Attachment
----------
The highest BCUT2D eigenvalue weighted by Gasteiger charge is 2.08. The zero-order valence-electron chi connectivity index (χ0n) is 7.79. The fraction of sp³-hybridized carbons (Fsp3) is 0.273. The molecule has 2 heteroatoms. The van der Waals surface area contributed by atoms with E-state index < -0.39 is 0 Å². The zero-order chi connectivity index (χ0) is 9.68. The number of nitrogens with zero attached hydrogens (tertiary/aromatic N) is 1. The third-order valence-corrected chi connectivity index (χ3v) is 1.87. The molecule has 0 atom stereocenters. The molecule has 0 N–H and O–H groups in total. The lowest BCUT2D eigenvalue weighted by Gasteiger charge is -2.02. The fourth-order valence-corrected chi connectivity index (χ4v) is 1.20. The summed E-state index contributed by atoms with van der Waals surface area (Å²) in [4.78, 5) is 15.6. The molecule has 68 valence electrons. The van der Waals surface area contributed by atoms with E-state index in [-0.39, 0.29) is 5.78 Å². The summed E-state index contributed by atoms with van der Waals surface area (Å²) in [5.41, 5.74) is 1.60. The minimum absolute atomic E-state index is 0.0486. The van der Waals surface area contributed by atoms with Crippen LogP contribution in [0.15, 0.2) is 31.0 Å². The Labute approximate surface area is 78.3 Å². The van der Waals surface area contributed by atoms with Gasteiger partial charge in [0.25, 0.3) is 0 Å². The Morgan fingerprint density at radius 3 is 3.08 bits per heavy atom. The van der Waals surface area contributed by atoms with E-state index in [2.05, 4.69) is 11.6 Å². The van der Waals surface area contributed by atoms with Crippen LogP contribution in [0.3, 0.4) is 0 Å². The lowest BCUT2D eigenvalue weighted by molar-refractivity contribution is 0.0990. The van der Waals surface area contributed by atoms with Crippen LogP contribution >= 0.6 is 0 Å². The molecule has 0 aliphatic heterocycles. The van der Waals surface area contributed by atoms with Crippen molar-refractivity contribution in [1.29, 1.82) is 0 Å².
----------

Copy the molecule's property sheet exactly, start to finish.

The highest BCUT2D eigenvalue weighted by Gasteiger charge is 2.08. The zero-order valence-electron chi connectivity index (χ0n) is 7.79. The fraction of sp³-hybridized carbons (Fsp3) is 0.273. The molecule has 2 heteroatoms. The van der Waals surface area contributed by atoms with E-state index < -0.39 is 0 Å². The zero-order chi connectivity index (χ0) is 9.68. The number of nitrogens with zero attached hydrogens (tertiary/aromatic N) is 1. The third-order valence-corrected chi connectivity index (χ3v) is 1.87. The molecule has 0 atom stereocenters. The molecule has 0 N–H and O–H groups in total. The lowest BCUT2D eigenvalue weighted by Gasteiger charge is -2.02. The fourth-order valence-corrected chi connectivity index (χ4v) is 1.20. The summed E-state index contributed by atoms with van der Waals surface area (Å²) in [4.78, 5) is 15.6. The molecule has 68 valence electrons. The van der Waals surface area contributed by atoms with E-state index in [-0.39, 0.29) is 5.78 Å². The summed E-state index contributed by atoms with van der Waals surface area (Å²) in [5.41, 5.74) is 1.60. The minimum absolute atomic E-state index is 0.0486. The van der Waals surface area contributed by atoms with Crippen LogP contribution in [0.15, 0.2) is 31.0 Å². The Labute approximate surface area is 78.3 Å². The van der Waals surface area contributed by atoms with Gasteiger partial charge in [0.25, 0.3) is 0 Å². The Morgan fingerprint density at radius 3 is 3.08 bits per heavy atom. The van der Waals surface area contributed by atoms with E-state index in [2.05, 4.69) is 11.6 Å². The van der Waals surface area contributed by atoms with Crippen LogP contribution in [0.3, 0.4) is 0 Å². The lowest BCUT2D eigenvalue weighted by molar-refractivity contribution is 0.0990. The van der Waals surface area contributed by atoms with Crippen LogP contribution >= 0.6 is 0 Å². The molecule has 0 aliphatic heterocycles. The van der Waals surface area contributed by atoms with Crippen molar-refractivity contribution in [1.29, 1.82) is 0 Å².